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A wiki “hierarchy of needs”: Support on a sliding scale

When someone wants a wiki space, but can't commit resources to help manage it, then what? When there’s only one of you, but thousands of users and pages, how do you prioritize?

When I inherited the admin role for a new wiki space, I had a lot of questions.

  • What percentage of my time should be spent on the new space?
  • Who else was contributing content?
  • How much content needed to be imported?
  • Who else should have admin superpowers?
  • How would this change in the future?

The answers changed weekly at this early stage, so I needed a manageable approach, and fast.

Scaling support was already a familiar concept to me from my prior corporate communications role. Our small team couldn't provide full-service communications support to every group, site or department. We decided what flexible "service tiers" we'd offer, and to whom, based on their size, complexity and needs.

Maslow_2014_revised.jpg

Maslow's hierarchy of needs came to mind, too. As basic levels of human needs are met, greater self-actualization becomes possible. This could be true for a wiki space, too: the more time or resources to manage it, the better it could become. I used Maslow's model as the basis for my "wiki hierarchy of needs."

If the levels, priorities, and example tasks in my model don't reflect your own space's daily reality, that's okay. Every company, space and audience is different, and priorities change over a space's lifecycle. What's important is the idea of prioritizing based on how much time and people resources are available; this is one framework for doing that, and what I did as a space admin as this young wiki space evolved. Here's the basic model. Each tier includes the tasks in the tier above it.

wiki_hierarchy_of_needs.png

Critical Few: "No one has any bandwidth" to help manage the space.
When I started, two people were handling access and permissions and had created the main areas of the page tree, and that was about it. Aside from access, here I'd prioritize backups and responding to IT (ignore at your own peril). At first, contributors fended for themselves in a Wild West wiki.

Low resources available: Volunteers or a small team of people who keep an eye on things.
At first, the new space took about 15% of my time. I redesigned the home page to let everyone know the new Sheriff was in town. Here I prioritized structure and functionality, cultivating the secondary branches of the wiki page bonsai tree, and importing fundamental content. I wrote documentation guidelines--what goes where--including a "law and order" section. I improved search boxes and added labels to every new page with future functionality in mind.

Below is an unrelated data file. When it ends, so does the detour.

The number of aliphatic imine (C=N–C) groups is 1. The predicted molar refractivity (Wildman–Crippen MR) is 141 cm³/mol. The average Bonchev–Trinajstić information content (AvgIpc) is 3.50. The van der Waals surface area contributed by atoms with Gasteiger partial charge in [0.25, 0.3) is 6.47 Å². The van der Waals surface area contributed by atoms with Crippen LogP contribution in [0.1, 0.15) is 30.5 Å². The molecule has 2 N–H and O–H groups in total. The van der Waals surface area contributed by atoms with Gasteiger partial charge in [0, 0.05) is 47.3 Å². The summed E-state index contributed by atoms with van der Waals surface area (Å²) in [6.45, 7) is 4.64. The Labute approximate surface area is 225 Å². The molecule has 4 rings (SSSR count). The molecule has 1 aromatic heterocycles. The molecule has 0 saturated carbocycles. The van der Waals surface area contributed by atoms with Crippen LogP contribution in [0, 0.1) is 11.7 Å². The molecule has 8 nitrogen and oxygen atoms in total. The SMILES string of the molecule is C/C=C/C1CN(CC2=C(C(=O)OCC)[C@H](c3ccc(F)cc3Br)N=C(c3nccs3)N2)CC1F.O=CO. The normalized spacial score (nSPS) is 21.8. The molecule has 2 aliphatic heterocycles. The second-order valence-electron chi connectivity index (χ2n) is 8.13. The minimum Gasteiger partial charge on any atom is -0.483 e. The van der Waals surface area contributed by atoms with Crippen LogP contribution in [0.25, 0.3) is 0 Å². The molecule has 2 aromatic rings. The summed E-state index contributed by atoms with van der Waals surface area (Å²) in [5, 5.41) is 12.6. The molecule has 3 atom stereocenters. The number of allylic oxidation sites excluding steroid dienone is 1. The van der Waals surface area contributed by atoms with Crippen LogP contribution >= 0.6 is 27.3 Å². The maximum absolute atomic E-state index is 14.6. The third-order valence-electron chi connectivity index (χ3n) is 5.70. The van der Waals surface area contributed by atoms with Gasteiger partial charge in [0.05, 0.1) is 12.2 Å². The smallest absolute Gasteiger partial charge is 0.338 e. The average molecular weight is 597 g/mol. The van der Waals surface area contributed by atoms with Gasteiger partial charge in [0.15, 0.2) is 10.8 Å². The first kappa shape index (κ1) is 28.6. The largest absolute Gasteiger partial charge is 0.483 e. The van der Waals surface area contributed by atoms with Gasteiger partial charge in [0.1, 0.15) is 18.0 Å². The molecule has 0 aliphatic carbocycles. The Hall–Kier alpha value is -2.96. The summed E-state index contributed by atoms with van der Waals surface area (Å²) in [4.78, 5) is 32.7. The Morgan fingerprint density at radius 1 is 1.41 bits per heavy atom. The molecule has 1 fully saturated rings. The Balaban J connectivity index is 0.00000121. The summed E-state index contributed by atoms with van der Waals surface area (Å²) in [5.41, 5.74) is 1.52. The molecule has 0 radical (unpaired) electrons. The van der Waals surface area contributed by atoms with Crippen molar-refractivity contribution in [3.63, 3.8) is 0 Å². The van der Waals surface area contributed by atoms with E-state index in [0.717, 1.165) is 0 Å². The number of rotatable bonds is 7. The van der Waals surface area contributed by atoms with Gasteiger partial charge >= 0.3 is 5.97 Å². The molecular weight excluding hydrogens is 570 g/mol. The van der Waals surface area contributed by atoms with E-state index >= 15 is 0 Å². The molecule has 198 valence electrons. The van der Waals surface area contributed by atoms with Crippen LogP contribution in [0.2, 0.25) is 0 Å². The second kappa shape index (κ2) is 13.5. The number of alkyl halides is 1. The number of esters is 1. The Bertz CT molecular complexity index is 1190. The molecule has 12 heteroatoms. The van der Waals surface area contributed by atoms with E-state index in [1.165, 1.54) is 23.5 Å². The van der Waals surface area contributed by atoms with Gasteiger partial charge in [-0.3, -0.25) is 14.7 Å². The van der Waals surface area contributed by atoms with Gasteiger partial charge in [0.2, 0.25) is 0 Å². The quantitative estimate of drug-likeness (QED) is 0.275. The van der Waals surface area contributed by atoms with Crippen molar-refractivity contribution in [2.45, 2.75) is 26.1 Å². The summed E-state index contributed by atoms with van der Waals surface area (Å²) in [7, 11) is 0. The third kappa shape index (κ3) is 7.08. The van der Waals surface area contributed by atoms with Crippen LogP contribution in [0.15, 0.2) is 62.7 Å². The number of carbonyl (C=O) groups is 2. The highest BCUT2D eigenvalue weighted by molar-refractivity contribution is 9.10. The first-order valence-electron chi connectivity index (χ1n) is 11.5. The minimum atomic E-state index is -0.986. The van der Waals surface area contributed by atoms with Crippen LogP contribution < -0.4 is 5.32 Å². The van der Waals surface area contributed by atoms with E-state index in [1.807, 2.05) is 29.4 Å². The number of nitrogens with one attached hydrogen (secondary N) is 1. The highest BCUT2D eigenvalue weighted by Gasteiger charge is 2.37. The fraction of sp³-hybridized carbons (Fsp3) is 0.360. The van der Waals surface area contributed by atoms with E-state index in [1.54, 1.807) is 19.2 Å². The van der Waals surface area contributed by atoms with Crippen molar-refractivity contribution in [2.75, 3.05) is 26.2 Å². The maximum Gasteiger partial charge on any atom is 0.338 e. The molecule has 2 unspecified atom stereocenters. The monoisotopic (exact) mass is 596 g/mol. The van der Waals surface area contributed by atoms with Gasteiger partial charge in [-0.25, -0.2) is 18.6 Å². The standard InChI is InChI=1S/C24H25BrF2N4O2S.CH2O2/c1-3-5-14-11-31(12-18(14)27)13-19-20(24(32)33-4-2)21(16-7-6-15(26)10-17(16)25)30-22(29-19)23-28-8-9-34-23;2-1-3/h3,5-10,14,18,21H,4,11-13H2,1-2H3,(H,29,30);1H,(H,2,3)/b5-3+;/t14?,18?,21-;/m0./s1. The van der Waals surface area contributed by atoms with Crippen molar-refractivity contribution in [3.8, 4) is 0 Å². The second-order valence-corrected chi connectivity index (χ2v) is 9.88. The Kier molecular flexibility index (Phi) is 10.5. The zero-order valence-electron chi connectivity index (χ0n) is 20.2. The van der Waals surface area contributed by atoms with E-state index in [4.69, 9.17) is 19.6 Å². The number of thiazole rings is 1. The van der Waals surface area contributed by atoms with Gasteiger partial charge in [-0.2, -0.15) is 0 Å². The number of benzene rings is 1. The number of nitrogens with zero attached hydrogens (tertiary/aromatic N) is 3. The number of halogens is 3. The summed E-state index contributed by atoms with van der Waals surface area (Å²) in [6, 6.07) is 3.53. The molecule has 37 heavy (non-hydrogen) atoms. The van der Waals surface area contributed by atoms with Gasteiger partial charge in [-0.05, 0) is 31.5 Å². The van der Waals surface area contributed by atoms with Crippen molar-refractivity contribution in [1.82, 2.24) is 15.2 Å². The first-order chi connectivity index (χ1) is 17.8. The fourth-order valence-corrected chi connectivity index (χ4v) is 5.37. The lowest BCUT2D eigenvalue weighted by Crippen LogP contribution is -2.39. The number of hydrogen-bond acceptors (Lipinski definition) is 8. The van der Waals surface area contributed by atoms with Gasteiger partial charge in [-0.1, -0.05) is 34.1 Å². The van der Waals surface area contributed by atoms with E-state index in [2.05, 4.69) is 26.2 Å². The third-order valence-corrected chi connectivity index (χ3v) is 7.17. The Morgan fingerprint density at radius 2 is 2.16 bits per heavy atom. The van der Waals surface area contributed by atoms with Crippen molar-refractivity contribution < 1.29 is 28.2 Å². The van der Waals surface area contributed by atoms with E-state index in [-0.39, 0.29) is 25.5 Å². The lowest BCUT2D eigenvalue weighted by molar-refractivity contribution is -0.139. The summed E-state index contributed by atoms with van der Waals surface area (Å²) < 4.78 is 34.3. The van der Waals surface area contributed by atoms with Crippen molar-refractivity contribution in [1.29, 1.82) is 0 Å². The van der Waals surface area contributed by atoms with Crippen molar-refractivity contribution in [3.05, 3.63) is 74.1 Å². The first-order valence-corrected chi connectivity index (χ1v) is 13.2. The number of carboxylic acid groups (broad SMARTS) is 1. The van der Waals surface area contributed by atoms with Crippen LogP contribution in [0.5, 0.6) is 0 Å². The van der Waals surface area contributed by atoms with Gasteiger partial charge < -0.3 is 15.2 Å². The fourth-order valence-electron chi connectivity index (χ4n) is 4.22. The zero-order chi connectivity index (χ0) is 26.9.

Medium resources available: Estimated half-time attention and management.
I spent several months dividing my time about 50/50 between two projects. Here I prioritized content curation within an established page tree. I began to check for out-of-date content now that the space was more mature. I fixed broken or ugly pages and removed placeholder and obsolete pages. I surfaced recent edits, comments, and featured pages, and posted current news on the home page to encourage participation and engagement. I continued to build relationships with, and build out sections for, subject matter experts. I calendared out maintenance tasks and began building self-help or DIY resources.

High resources available: Full-time or nearly full-time curation.
Here's where I am today, as the new space ascends in importance and the other needs less oversight. Now I'm focusing on content, usability and education. I have some bandwidth for reporting and metrics, and for proactive improvements and redesigns. Believe it or not, I read every single page edit and comment via email to understand what users are working on, confused by or initiating, so I can offer help. I communicate regularly to the labs about knowledge resources and recognize key contributors. With the greater organization in mind, I have created and shared templates, self-service resources, and example pages. I'm about to launch a second round of a "Wiki 101" training series that's open to all Confluence users, not just my labs.

Using this model helps me balance essential wiki space tasks with the other tasks and priorities that compete for my time and attention. I feel very lucky that it's my job to proactively make an important knowledge resource better and more useful. Our developers are happier, too, knowing that someone has their back regarding documentation, responds to their suggestions, and has their best interests in mind.

I would love to hear how others would prioritize essential space admin tasks, or how they've learned to do what's most important with what's available.

1 comment

Jessica Atlassian Team Jan 16, 2020

This is great, thanks for sharing! When I was managing a Confluence site I took a similar approach where the strategy was to empower space owners as much as possible. I built a Wiki 101 and 102 and made sure how-to and articles were easily available and discoverable.

I hadn't seen put together like this before though and think it is super helpful!

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